I Miss School
I never thought I would say that, but I miss school, and the teachers who taught me everything.
School started a month ago, which means fall is on its way. It’ll take longer to reach me than it would if I lived anywhere other than Texas, and it will leave just as quickly as it comes. I envy those of you who get to experience true seasons—crisper temperatures, the changing and falling of leaves, and winter’s first snow. The closest I’ll come to the new season over the next couple of months (or longer) is burning fall-scented candles and putting out decorations. (Then, by the time it’s cool enough out to justify all of that, it’ll be time to decorate for Christmas.)
Maybe that’s why I’ve never identified fall as much with a change in the seasons as with the first few days of school.
Last year was the first that I didn’t buy any new school supplies or start any classes, and it’s been years since the standard yearly school supply shopping trips with my mom and the agonizing waiting periods to find out my class schedule. So last year I thought it would feel strange to not be doing any of that, but I actually didn’t notice at all. This year, though, felt different, and made me realize just how much I miss that feeling I got whenever school started—that the time of year had finally shifted into something fresh and full of potential.
It’s more than just missing the feeling, though—I miss school. I never thought I would say that after graduating, but here we are.
I miss learning new things, and spending time in classrooms with friends and with all the teachers who made huge differences in my education. I miss having some form of structured curriculum; I have a stack of French textbooks on my desk and no idea where to start. I miss studying in coffeeshops at UH and in the library at B’wood, and Madame’s ADD and Mr. Rozelle’s dry humor.
Graduate school is not off the table for me. But the further from college I am, the further the possibility of ever going back seems to be also.
Even if I went back, it wouldn’t be to any of the teachers I’ve had in the past, even though I believe there’s so much more they could teach me. Mme Sharp and Mr. Rozelle have both retired, I know. So I have to content myself with remembering what they, and the other teachers I’ve had inside and outside the classroom, taught me and how they made a difference for me.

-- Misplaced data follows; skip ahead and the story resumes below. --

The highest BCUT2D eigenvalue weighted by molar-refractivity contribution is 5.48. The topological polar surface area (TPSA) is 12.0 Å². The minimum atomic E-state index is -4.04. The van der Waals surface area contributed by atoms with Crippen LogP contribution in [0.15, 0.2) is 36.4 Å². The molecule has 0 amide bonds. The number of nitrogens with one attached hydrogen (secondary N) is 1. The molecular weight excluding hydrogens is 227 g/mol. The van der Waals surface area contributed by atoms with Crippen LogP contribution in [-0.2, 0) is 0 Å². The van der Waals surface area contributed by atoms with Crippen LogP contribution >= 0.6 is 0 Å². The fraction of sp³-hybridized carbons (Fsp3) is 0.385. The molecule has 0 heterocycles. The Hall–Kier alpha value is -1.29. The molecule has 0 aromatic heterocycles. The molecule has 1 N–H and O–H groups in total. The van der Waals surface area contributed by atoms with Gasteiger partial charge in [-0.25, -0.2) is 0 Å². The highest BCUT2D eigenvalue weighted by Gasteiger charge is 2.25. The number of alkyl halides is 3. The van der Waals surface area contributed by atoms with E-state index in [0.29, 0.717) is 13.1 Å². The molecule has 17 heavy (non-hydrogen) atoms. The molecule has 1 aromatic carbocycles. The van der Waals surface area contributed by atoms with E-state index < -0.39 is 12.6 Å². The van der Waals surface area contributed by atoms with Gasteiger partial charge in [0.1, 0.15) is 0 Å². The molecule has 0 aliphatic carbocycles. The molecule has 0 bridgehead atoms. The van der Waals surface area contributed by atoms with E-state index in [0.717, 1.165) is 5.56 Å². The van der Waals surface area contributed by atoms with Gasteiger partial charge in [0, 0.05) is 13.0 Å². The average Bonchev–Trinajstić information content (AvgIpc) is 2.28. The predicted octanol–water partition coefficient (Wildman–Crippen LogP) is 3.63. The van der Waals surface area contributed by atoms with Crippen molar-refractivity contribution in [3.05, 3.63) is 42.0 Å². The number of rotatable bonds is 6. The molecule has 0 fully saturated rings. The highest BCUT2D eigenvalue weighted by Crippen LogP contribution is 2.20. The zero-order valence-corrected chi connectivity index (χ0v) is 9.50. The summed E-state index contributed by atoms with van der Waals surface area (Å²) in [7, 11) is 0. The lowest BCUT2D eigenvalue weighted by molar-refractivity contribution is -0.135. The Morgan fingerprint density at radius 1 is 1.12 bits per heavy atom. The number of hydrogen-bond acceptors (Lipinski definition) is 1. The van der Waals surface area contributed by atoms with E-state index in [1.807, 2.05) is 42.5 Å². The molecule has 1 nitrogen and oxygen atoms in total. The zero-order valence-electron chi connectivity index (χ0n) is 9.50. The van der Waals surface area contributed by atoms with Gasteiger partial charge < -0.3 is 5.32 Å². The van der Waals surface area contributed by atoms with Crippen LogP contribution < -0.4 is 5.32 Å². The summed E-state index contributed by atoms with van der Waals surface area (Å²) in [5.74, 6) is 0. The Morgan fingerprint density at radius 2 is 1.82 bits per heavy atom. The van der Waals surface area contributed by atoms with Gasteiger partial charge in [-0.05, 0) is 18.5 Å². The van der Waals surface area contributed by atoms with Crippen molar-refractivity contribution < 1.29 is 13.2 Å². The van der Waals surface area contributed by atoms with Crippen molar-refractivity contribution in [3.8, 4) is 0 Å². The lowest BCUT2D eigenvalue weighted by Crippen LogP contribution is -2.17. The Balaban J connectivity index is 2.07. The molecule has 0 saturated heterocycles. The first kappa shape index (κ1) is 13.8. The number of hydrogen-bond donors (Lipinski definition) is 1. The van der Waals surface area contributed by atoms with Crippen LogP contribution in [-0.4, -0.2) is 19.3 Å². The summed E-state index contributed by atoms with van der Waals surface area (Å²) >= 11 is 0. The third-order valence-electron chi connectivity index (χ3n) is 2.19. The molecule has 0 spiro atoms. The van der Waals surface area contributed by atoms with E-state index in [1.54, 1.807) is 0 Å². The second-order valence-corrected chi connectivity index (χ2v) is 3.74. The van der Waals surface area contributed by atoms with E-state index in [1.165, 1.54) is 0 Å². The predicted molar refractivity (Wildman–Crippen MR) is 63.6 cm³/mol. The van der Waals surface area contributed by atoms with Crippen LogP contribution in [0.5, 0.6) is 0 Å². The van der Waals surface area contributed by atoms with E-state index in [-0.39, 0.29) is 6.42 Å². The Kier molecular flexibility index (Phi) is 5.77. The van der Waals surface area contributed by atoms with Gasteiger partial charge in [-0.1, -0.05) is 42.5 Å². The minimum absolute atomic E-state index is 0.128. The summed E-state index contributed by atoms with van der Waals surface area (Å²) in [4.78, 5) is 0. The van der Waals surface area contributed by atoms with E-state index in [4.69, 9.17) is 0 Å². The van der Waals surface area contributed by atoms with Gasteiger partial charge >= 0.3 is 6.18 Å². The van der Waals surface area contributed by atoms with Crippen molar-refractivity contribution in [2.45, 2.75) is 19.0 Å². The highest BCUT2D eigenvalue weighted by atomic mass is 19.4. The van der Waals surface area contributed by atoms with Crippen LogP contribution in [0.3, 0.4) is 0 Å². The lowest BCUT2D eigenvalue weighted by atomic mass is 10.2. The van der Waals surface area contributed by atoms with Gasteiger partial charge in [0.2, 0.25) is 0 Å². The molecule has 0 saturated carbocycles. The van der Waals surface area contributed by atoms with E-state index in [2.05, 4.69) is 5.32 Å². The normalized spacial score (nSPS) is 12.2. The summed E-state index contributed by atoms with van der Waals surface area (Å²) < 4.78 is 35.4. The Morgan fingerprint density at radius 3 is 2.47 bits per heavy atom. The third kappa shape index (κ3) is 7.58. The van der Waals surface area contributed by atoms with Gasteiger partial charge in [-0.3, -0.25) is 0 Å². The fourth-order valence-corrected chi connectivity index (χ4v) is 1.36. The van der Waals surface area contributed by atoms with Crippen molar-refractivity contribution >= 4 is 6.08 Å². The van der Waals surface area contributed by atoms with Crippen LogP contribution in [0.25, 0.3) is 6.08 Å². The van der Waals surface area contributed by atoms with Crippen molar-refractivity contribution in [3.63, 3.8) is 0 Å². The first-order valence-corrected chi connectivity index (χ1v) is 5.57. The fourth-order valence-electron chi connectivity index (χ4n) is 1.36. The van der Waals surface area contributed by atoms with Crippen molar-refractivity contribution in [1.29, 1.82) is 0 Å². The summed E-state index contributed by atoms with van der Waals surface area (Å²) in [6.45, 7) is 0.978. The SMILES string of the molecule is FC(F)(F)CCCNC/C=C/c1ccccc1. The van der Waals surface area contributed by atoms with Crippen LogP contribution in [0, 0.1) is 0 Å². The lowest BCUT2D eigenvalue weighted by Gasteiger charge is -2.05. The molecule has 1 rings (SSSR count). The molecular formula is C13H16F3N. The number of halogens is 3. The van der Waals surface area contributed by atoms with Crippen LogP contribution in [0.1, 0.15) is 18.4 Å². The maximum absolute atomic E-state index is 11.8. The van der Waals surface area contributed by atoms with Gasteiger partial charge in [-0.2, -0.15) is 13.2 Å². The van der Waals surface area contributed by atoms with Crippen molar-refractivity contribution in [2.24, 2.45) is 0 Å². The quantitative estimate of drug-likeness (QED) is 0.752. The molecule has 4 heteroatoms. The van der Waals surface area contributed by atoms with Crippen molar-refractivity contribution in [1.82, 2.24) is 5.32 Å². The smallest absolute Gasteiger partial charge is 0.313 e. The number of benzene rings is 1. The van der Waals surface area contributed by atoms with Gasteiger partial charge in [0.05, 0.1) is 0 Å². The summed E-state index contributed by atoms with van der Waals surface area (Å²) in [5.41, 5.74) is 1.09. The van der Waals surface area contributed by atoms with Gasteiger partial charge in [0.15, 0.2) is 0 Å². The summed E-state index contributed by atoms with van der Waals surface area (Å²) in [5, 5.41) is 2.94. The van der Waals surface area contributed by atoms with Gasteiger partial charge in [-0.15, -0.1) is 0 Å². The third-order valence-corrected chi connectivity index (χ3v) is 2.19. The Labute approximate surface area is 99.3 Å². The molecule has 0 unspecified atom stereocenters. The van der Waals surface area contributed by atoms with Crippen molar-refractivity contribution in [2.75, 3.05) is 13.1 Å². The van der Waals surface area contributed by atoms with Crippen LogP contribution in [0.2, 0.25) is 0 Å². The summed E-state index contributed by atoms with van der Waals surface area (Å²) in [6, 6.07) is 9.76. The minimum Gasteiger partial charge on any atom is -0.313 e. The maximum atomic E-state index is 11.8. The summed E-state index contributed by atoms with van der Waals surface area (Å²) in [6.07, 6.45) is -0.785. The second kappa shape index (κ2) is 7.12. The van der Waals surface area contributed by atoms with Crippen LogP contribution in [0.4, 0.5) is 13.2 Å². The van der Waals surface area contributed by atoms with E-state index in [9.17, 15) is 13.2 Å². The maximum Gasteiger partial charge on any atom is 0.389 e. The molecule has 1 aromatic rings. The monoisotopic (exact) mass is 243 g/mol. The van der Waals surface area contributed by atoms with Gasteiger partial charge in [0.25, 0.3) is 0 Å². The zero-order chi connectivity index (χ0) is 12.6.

To my mom, the first teacher I ever had: Thank you for instilling a love of reading in me and for teaching me to value and appreciate books. Thank you for always being my biggest cheerleader by reading everything I write (and for not reading my diaries). Thank you for leaving surprise writing magazines on my bed with Post-It encouragement: “Inspiration—because I believe in you! ❤ Mom.”
To Madame Sharp, my high school French teacher: Merci d’avoir partagé ton amour de la France avec moi et tes autres étudiants. Merci de nous avoir encouragé s’amuser pendant en apprenant une nouvelle langue. Merci d’avoir rempli la classe avec ton énergie et ton enthousiasme, et d’aimer tes étudiants autant que t’aimes tout ce qui est français. (Et d’avoir pardonné et corrigé mes beaucoup d’erreurs.)
To Mr. Rozelle, my high school Creative Writing and senior English teacher: Thank you for teaching me everything you know about writing—the tool kit, and the big sandwich, and the guy in Sheboygan, and everything else contained in our class journals that I will never part with. Thank you for first-person “multi-paragraph essays” and “creative final projects”—thank you for teaching us that it’s okay to throw the rules of writing out the window and to see what can happen when we do. Thank you for always reinforcing that I am a writer; one of my favorite memories with you is the tea party book review quiz when you asked me a question that I was able to answer only by thinking like a writer. When I went back to your classroom, four years after leaving it, to interview you for a paper I was writing—thank you for telling me that you’re proud of me.
To Marina, the Assistant Director of Arte Público Press, where I worked while I was in college: Thank you for taking chances on me. Thank you for entrusting me with more responsibility, letting me read manuscripts, encouraging me to ask questions. Thank you for always being honest with me, and for teaching me that I have more potential than I know of.
I always thought that what I would miss most about the school years of my life would be my friends. But it turns out that what I miss is being in an environment that constantly stimulates and fosters education. I often felt that time spent in school is wasted—and sometimes it is, because many of the current systems of teaching are broken. (Example: standardized testing.) But an education, whether gained from school or from books or from life, is invaluable.
I miss getting my education because I’m grateful for all that it taught me — and all it made me realize I still have yet to learn.